Perhaps the most unique historical fact about Willoughby, Ohio is that it is the only City in America to have been at one time or another situated in six different counties (Washington, Jefferson, Trumbull, Geauga, Cuyahoga, and, currently, Lake). But, even without being aware of that bit of historical trivia, many residents recognize the unique qualities of this small village-like community.
Considered a suburb of Cleveland — it is located about 20 miles east-northeast of Cleveland along Route 20, Euclid Avenue — Willoughby in fact appears to be its own traditional small Midwestern town. That impression is reinforced by Willoughby’s well-preserved city center of a main avenue, lined by historic low brick buildings, and terminating in a city park, replete with gazebo, florals, stately trees, Civil War memorial, cannon and military plaques.
Located about the city center park are the Colonial-styled City Hall, the local Chamber of Commerce, Lake Academy, and Willoughby United Methodist Church. On axis with the park is Erie Street, Willoughby’s main commercial street, with its assortment of streetside cafés, restaurants, galleries, shops and businesses. Reinvestment in the city core has resulted in brick paving, decorative streetlamps, plentiful on-street parking, and a pedestrian-friendly ambience. One of the more popular civic events is the Annual Willoughby Art and Craft Show, which, for a weekend each summer, stretches along Erie Street to Wes Point Park.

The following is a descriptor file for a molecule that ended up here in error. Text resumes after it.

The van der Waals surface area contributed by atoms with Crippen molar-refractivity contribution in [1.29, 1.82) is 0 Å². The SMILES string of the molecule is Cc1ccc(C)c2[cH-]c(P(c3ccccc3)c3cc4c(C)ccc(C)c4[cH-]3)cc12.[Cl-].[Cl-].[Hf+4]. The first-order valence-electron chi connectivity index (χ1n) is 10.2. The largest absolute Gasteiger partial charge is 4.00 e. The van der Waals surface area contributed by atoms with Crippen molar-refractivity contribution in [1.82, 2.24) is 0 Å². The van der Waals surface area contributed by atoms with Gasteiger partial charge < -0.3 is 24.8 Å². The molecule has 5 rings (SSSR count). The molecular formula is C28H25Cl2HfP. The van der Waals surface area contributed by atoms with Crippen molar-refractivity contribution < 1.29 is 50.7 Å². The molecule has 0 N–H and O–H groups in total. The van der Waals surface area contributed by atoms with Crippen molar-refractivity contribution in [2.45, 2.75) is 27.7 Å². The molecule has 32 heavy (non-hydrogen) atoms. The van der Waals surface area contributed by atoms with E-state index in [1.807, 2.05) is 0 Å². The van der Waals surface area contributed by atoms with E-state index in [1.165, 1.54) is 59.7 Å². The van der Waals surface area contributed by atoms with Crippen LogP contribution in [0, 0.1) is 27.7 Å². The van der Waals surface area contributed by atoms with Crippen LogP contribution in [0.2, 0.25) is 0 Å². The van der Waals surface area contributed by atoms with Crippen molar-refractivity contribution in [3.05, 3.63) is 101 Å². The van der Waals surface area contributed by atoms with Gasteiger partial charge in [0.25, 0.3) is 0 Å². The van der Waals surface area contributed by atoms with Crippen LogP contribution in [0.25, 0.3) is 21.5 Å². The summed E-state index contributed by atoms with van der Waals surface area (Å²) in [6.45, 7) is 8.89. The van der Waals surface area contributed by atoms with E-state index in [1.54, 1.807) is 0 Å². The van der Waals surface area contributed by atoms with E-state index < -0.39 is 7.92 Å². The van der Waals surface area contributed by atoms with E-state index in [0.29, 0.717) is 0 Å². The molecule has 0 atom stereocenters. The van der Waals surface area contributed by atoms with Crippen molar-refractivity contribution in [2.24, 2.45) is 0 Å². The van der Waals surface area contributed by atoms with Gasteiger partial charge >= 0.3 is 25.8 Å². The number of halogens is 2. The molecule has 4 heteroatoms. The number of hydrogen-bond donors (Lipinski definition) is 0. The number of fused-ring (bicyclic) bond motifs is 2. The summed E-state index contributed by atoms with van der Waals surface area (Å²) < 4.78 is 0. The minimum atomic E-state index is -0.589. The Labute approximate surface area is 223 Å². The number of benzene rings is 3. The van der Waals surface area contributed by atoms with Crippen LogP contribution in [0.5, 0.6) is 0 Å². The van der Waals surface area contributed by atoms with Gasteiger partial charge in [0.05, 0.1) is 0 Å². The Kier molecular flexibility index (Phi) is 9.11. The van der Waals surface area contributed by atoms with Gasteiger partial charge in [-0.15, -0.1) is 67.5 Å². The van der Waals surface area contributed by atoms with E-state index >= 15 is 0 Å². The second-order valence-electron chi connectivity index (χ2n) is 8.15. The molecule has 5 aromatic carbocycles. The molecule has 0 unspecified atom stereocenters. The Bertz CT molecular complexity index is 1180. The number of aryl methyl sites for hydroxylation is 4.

The region’s first significant non-Native American resident was Yale alum David Abbott, who arrived in the late 1700s from New York and acquired 200 acres. He was one of a group of settlers that invested in a sawmill and a gristmill. The city was to pass through the monikers of Charlton, Chagrin, Abbott’s Mills and Chagrin Mills, before being named Willoughby, after local Willoughby University (which was itself named for Dr. Westel Willoughby, once a professor at Fairfield Medical College in New York).
Today, Willoughby boasts a population of more than 22,000, many of whom display the same characteristics of integrity and industriousness as the city’s founders. Local educational institutions include the Willoughby Fine Arts Association, Andrews Osborne Academy and Lakeland Community College. Area attractions also include the United States Aviation Museum, Lost Nation Sports Park, and Willoughby Brewing Company.